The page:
A Musician’s Notebook: Making a Rainbow

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This is a beautiful and special place.

Each summer, a prep school campus of rolling, green hills, clear mountain air, and rippling streams, nestled at the foot of Mt. Everett in Sheffield Massachusetts, becomes a backdrop to artistic achievement and expression.

babb;ing BrookAlthough I’ve been participating since 1991, I still marvel at the unique experience that is The Berkshire Choral Festival, as scores of avocational singers and professional choristers and musicians from several countries and continents, raise their voices in song. Many of us are strangers (save friends from seasons past), and yet we meet, we greet, we dine and we share our dormitory refrigerators and life experiences, in a total immersion experience.

Benson CommonsArriving on Sunday afternoon, with “…the notes learned…”, we begin the process on Monday morning: absorbing the music, understanding the intent of the composer, and fulfilling the interpretation of our pre-eminent, world-class conductor. We have no doubt at the outset, that this journey – a full week of intensive focus (rehearsing each morning and evening) – will lead us to new heights of musical expression.

As the week progresses, we put the finishing touches on sectional and ensemble challenges, just as The Stewart Center is transformed from a sports complex to an acoustic concert space. We unabashedly hum aloud, as we tackle the hilly terrain between dining hall, dorms and rehearsal spaces. When not rehearsing, we become classroom students, for courses specializing in the composer of the week, music theory and vocal technique; and we enjoy recitals performed by the staff and apprentices.

We are physically and spiritually immersed in music.

Saturday, rolls around all too soon and as curtain time draws near, we wait backstage in concert garb, nervously warming up. We are reminded why we are here; that this unique collection of individuals, has never performed together, and will never do so again, and most importantly, that through our singing, we are adding beauty to a troubled world.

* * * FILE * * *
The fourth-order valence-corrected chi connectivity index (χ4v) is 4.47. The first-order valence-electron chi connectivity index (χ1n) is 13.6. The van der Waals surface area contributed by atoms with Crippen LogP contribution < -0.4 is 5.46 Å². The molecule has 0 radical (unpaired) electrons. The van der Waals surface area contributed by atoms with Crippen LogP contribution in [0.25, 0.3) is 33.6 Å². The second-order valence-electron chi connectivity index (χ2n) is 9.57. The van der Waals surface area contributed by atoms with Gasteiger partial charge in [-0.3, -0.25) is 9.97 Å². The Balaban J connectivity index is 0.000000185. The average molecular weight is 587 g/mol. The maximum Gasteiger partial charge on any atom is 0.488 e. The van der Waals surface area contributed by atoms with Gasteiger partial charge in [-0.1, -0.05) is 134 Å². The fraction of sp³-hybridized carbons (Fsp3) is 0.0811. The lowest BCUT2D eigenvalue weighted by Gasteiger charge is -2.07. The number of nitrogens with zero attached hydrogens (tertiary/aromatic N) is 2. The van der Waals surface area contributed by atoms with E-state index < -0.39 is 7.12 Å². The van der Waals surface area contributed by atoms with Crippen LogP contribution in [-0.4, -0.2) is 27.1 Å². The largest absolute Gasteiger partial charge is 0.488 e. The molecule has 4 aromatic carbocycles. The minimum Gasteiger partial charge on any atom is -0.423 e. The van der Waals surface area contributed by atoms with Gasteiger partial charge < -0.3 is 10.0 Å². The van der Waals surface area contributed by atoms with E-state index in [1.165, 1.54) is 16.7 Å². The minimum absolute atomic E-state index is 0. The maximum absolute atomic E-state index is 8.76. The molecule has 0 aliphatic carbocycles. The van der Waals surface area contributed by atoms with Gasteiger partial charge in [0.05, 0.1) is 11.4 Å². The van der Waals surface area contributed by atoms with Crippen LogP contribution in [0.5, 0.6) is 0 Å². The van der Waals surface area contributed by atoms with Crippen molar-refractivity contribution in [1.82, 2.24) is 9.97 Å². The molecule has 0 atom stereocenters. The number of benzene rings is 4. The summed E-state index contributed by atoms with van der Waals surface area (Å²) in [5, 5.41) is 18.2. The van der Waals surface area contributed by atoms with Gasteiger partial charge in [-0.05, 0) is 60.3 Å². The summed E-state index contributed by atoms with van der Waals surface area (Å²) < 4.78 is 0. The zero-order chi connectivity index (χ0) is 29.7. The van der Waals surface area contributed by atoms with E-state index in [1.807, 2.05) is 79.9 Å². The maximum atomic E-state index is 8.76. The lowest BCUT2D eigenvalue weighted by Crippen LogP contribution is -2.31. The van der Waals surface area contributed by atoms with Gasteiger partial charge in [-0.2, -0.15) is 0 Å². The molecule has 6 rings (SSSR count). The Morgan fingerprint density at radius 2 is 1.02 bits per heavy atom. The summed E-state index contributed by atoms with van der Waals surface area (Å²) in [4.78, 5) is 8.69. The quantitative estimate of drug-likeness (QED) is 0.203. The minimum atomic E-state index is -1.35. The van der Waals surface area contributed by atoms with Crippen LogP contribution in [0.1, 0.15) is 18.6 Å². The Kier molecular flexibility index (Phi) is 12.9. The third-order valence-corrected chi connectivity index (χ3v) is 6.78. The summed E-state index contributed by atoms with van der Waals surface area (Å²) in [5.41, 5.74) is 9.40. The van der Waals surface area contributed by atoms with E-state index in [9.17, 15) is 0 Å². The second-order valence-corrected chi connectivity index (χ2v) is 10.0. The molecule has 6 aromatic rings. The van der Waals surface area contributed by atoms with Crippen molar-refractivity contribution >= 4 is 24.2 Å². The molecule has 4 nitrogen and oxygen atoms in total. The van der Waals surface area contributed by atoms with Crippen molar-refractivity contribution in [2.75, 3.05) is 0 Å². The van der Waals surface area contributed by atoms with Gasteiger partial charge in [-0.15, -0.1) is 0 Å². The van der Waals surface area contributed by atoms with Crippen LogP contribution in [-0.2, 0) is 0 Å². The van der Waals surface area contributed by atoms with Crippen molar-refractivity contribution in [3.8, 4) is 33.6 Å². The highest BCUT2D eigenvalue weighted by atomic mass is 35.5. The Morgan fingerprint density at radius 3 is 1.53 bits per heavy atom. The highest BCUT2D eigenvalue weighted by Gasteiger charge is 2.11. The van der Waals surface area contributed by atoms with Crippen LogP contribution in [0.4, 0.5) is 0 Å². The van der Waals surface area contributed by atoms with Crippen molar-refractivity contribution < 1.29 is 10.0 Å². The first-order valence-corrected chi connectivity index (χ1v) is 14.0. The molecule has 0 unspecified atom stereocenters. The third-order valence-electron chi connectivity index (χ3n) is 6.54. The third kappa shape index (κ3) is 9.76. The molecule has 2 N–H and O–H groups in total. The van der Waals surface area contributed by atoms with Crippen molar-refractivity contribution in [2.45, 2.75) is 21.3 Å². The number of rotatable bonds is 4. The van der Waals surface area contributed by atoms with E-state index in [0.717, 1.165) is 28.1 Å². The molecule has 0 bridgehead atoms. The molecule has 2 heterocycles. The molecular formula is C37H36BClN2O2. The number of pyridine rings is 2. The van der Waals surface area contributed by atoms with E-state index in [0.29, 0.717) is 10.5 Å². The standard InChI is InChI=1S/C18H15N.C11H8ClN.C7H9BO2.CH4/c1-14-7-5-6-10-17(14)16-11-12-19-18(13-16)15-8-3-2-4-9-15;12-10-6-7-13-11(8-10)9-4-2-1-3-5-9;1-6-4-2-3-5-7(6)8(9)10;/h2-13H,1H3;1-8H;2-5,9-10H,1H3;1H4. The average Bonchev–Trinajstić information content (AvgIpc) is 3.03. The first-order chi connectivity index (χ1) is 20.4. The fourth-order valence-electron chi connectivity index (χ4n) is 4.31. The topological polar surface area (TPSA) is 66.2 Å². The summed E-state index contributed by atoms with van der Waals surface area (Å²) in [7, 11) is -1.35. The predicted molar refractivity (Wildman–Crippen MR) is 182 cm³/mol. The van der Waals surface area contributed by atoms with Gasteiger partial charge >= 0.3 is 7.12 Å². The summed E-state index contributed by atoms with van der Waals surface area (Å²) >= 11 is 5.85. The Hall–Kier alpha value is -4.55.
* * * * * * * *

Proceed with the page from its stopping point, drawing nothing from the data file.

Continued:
imageMaestro takes the podium. Orchestra and Chorus are poised for the downbeat. Silence. Then, ever so quietly and solemnly, the opening strains of Brahms’ “Ein deutsches Requiem” fill the concert hall, and for the next 70 minutes, all are lost in the drama, beauty and emotion of this masterpiece.

The BCF Chorus sings with inspiration, soloists and the Springfield Symphony perform beautifully, the audience is genuinely moved and Maestro is pleased, as our voices and instruments artfully soar, becoming so much more than the mere sum of the parts.

Afterwards, basking in the glow of a profoundly beautiful performance, we raise our glasses in celebration of a job well done; finally bidding adieu to Maestro, faculty, and new-found friends (and old), promising to return next year.

Under the limitless canopy of a star-studded New England night-sky, I contemplatively embrace the silence in an attempt to forever etch this moment in my psyche, as the inevitable, anticlimactic letdown begins to permeate my spirit.

Yes, this is a special place, where individual contributors – unique colors of the spectrum – meld to become a resonant rainbow of sound.  I am privileged to be a tiny sliver of light in that rainbow.

Berkshire Choral Festival
Berkshire Choral Festival


This was written for the Light and Shade Challenge, Monday July 21, 2014; using the provided photo prompt and the following quote:  “Sunset is still my favorite color and rainbow is second.”  (Mattie Stepanek), and is  a true reflection of my experience last week at the Berkshire Choral Festival (www.choralfest.org), concluding with the Saturday July 21st performance of Brahms’ “Ein deutsches Requiem”, Op.45.  

7 Comments on “A Musician’s Notebook: Making a Rainbow

  1. I am and forever will be in awe of , and your total compassion for music and song. I have never met anyone who loved to sing so much. But to sing really deep stuff. Grateful for all you have taught me about music. You got the good ear for music from dad. I did not. So this beautiful piece helps me to live vicariously through you. I love it so much.


    • You certainly do have the ear…an appreciation, even though, (like Bobby), you are not doing the singing or playing. Mom couldn’t carry a tune and yet she taught me to sing ( go figure). But yes, Dad had the passion and natural talent without ever having had a lesson. We are blessed to have been given the gift of music that we can pass on to our kids and grandkids. thanks, Ei…Love you!


    • It is! I am still thinking…”this time last week I was….” Most of all I recall conversations with people met during meals or treks across campus. I learned that we have more in common than one might expect. Thank you for your comment.


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